A contract of employment is a legal agreement between the employer and the employee. It contains terms, either express or implied, which cannot be lawfully changed without the agreement of both parties.
If you want to change some of the terms, you should discuss this with your employer, perhaps with the help of a trade union representative. Your employer must listen to and genuinely consider your request.
It is a good idea to think carefully about your employer’s likely response, and to write down the ways in which you would respond, thinking about for example:
- how your request could be met in practice;
- what affect it could have on your employer and your colleagues;
- whether there is a potential upside for your employer you can highlight;
- if there are disadvantages, and how these could be addressed;
- whether it will cost your employer anything;
- when you would like the new arrangement to start if your employer agrees; and
- what compromises you would be prepared to make to meet your employer halfway if necessary.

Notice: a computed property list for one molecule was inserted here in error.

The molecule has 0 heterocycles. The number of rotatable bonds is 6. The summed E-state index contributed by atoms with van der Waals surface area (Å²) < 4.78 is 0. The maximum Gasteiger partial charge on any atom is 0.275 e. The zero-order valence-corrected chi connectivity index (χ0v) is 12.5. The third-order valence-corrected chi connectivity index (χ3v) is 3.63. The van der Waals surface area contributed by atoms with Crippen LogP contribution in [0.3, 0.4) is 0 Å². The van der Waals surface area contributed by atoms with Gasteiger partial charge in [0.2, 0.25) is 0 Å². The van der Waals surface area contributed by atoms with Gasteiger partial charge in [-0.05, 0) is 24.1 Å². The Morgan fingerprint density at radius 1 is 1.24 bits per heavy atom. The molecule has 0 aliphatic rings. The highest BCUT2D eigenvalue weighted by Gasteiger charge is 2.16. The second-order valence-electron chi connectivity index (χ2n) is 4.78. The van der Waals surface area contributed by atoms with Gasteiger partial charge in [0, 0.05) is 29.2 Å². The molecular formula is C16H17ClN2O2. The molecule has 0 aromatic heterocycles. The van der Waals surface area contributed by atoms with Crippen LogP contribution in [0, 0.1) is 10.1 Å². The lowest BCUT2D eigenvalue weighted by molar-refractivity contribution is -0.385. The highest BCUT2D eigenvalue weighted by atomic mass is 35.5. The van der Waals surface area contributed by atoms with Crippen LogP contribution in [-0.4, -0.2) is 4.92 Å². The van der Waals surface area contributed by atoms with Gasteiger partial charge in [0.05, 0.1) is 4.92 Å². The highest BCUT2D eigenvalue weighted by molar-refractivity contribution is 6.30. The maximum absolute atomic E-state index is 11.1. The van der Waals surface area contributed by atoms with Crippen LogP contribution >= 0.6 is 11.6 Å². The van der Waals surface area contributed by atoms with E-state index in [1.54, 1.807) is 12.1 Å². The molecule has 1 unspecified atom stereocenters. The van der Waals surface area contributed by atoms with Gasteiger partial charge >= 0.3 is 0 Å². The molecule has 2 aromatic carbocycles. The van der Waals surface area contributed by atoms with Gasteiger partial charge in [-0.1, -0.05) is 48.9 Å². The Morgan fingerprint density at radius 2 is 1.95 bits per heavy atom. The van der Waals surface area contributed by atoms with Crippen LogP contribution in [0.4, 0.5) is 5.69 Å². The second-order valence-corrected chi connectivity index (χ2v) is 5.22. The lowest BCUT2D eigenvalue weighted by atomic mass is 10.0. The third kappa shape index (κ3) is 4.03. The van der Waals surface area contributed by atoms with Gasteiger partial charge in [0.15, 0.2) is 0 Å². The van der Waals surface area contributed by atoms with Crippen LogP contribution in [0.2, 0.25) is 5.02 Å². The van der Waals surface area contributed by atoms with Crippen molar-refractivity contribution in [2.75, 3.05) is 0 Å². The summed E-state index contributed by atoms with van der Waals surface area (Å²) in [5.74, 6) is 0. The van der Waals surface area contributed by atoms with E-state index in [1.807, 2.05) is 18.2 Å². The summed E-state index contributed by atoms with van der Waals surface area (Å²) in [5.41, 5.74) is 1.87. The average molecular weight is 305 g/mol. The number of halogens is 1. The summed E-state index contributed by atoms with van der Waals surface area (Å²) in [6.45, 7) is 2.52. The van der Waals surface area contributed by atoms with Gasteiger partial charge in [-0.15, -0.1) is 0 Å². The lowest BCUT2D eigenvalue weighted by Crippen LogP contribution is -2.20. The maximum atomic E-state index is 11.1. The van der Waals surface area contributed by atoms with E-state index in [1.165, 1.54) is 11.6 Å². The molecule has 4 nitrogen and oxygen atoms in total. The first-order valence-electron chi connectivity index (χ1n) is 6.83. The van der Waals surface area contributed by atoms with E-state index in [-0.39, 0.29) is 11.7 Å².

Thinking about these in advance helps you make sure you don’t agree to something you later regret.
If a number of you want to ask for the same change, it is sensible to group together to make your case for change, through your union if there is a recognised union at your workplace.
There are also specific laws in place if you want to ask to change your basic terms to work flexibly or to take time off to train.
Remember that any change to your contract terms in response to a request to work flexibly will be a permanent change, unless the parties agree otherwise, so if you want it to be temporary only, or to be reviewed at a particular date, you need to agree this, and record the agreement clearly and in writing.
Disabled workers have additional protection. They are entitled to reasonable adjustments to the way they work, for example, changes to hours and the provision of special equipment, to enable them to do their job.
Employees also have important protections if they need to make temporary changes to the way they work because they are pregnant or breastfeeding. It is unlawful to treat a woman unfavourably because she is pregnant or breastfeeding or because she has a pregnancy-related illness.
Women who are pregnant or breastfeeding also have important statutory rights, including the right to temporary adjustment of working conditions and/or hours of work, under the Management of Health and Safety at Work Regulations, where their health and safety or that of their baby might be at risk. There is more information on the Health and Safety Executive web page: New and Expectant Mothers.